In 2021, the German Federal Cartel Office (“FCO”) concluded a long-lasting proceeding into price fixing and information exchange in the stainless steel sector after it had already in early 2021 fined steel forgers € 35 million for information[1], while it unsuccessfully defended its decision relating to an alleged “Kölsch” beer cartel before the Düsseldorf Court of Appeal (“DCA”).  The FCO will find itself before the courts again soon as it has appealed the DCA’s “Kölsch” beer cartel judgment and two undertakings have appealed the FCO’s stainless steel cartel decision.

The Stainless Steel Cartel

In July 2021, the FCO concluded its long-lasting investigation into the stainless steel cartel and imposed fines against the last members of the cartel.[2]  After it had already imposed fines of around € 205 million in July 2018,[3] the fines against members of the stainless steel cartel now total € 355 million.

The investigation was initiated following a leniency application by “voestalpine AG” which led to industry-wide dawn raids in November 2015.  The cartel members fixed price surcharges and exchanged sensitive information in relation to long stainless steel which forms the basis for high-quality steel products used for high-quality constructions, tools, industrial applications, and in the automotive sector.  In Germany, long stainless steel products are usually sold subject to a pricing model that essentially consisted of a base price and scrap and alloy surcharges.  These surcharges could account for a considerable part of the final price.  The cartel members coordinated the calculation method for the scrap and alloy surcharges.  The coordination occurred through two industry associations which collected, processed and supplied necessary data to coordinate surcharge prices.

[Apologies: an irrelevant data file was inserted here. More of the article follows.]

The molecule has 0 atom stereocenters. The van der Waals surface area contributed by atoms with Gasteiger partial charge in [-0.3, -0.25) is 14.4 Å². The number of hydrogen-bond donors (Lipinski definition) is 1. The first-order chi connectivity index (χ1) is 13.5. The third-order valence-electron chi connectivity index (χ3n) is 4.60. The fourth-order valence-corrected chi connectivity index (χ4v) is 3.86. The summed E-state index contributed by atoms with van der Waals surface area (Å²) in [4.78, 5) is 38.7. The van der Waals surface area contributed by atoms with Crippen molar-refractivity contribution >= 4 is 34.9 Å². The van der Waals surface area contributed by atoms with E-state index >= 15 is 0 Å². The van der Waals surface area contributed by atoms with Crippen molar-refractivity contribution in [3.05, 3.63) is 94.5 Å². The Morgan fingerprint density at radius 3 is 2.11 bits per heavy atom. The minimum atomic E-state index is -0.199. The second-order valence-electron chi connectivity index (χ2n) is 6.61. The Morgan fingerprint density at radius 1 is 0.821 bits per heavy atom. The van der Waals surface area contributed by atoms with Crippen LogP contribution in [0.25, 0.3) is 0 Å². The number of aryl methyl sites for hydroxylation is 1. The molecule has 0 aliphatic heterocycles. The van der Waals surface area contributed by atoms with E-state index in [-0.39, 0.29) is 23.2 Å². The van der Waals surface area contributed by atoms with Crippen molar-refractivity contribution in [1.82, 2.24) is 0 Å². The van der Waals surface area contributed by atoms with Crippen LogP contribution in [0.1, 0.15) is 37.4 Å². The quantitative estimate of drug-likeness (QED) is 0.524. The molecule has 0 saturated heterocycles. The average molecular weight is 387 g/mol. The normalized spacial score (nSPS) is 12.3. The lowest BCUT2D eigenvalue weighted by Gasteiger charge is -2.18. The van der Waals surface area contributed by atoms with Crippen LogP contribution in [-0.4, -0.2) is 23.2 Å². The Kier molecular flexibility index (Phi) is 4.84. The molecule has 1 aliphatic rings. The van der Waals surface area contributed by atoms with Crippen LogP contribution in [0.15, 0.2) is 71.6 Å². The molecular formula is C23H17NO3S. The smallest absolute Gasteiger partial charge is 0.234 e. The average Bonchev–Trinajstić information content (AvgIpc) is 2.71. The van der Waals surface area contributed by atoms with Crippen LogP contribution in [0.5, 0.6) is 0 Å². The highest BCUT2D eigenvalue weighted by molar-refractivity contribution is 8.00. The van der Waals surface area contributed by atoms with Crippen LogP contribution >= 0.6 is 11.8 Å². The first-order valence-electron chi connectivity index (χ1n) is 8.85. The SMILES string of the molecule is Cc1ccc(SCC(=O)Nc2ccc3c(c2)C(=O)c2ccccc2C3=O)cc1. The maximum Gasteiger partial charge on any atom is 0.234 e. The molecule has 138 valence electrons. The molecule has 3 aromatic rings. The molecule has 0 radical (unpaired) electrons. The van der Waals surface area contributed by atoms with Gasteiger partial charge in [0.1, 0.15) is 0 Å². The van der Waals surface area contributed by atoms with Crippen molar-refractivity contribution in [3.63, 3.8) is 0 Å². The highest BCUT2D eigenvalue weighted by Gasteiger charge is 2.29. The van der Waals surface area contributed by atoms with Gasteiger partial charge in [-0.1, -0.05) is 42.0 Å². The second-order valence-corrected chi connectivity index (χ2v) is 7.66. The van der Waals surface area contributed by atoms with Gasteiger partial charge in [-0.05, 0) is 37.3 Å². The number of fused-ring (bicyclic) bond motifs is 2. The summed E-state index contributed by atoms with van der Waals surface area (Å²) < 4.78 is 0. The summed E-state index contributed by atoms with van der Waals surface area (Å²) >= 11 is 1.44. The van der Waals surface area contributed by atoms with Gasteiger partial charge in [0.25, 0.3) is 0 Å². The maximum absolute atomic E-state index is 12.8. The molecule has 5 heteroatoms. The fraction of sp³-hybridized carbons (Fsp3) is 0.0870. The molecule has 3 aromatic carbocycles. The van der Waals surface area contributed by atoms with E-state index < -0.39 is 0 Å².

While the fines against eight stainless steel undertakings, two industry associations and 17 individuals are final, two undertakings have appealed the FCO’s decision to the DCA.

The “Kölsch” Beer Cartel Saga

On September 8, 2021, the Düsseldorf Court of Appeals (“DCA”) annulled the FCO’s cartel fines of € eight million imposed on three Cologne-based “Kölsch” breweries and two managers, ruling that the FCO relied on insufficient evidence.[4]

In 2014, the FCO imposed a fine totaling € 338 million on several breweries, the North Rhine-Westphalian brewers association (“NRWBA”) as well as their respective managers for price fixing at meetings of the NRWBA and trade fairs in 2006 and 2007.[5]

Before the DCA, the main question was whether the FCO had sufficiently proven that the three companies had fixed prices during an NRWBA meeting in September 2007.  Only two of 14 witnesses were able to even recall such an agreement.  However, the DCA found their memories too vague and not sufficiently founded to support the FCO’s finding of a price-fixing agreement.  In addition, the DCA could not confirm that one of the alleged participants was actually present at the committee meeting.  The DCA therefore annulled in their entirety the fines against these three companies and the two managers.

The DCA’s judgment is a novelty in that the breweries were acquitted entirely.  However, the saga is not yet over: the FCO has appealed the judgment to the Federal Court of Justice, which will have its final say on the required standard of proof.

Editor: Katharina Apel

[1]              Case B12-22/17.  The FCO’s Press Release is available in German here and in English here.  A case summary is only available in German here.

[2]              Cases B12-22/15 and B12-21/17.  A case summary is only available in German here.

[3]              The FCO’s Press Release is available in German here and in English here.  .

[4]              V-4 Kart 4/16 OWi.  The DCA’s Press Release of September 8, 2021 is only available in German here.

[5]              B10-105/11.  The FCO’s Case Summary is only available in German here.